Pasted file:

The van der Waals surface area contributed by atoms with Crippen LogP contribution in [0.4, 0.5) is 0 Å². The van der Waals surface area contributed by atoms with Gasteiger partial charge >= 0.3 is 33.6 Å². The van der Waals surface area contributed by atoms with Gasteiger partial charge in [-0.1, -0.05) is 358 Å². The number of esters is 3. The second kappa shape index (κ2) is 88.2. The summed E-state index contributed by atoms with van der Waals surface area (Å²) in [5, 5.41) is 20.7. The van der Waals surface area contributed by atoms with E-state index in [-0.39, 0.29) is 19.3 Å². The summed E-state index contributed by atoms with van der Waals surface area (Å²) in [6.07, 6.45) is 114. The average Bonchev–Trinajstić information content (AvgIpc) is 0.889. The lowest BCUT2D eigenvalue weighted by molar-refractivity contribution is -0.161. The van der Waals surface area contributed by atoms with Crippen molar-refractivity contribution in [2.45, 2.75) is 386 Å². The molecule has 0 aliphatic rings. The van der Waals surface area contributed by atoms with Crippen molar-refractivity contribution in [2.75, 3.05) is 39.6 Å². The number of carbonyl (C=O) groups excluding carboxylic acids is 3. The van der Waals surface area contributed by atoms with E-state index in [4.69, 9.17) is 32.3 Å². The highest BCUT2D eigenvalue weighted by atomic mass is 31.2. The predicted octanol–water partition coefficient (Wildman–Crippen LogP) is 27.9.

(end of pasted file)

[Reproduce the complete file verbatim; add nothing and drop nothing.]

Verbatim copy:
The van der Waals surface area contributed by atoms with Crippen LogP contribution in [0.4, 0.5) is 0 Å². The van der Waals surface area contributed by atoms with Gasteiger partial charge >= 0.3 is 33.6 Å². The van der Waals surface area contributed by atoms with Gasteiger partial charge in [-0.1, -0.05) is 358 Å². The number of esters is 3. The second kappa shape index (κ2) is 88.2. The summed E-state index contributed by atoms with van der Waals surface area (Å²) in [5, 5.41) is 20.7. The van der Waals surface area contributed by atoms with E-state index in [-0.39, 0.29) is 19.3 Å². The summed E-state index contributed by atoms with van der Waals surface area (Å²) in [6.07, 6.45) is 114. The average Bonchev–Trinajstić information content (AvgIpc) is 0.889. The lowest BCUT2D eigenvalue weighted by molar-refractivity contribution is -0.161. The van der Waals surface area contributed by atoms with Crippen molar-refractivity contribution in [2.45, 2.75) is 386 Å². The molecule has 0 aliphatic rings. The van der Waals surface area contributed by atoms with Crippen molar-refractivity contribution in [2.75, 3.05) is 39.6 Å². The number of carbonyl (C=O) groups excluding carboxylic acids is 3. The van der Waals surface area contributed by atoms with E-state index in [4.69, 9.17) is 32.3 Å². The highest BCUT2D eigenvalue weighted by atomic mass is 31.2. The predicted octanol–water partition coefficient (Wildman–Crippen LogP) is 27.9.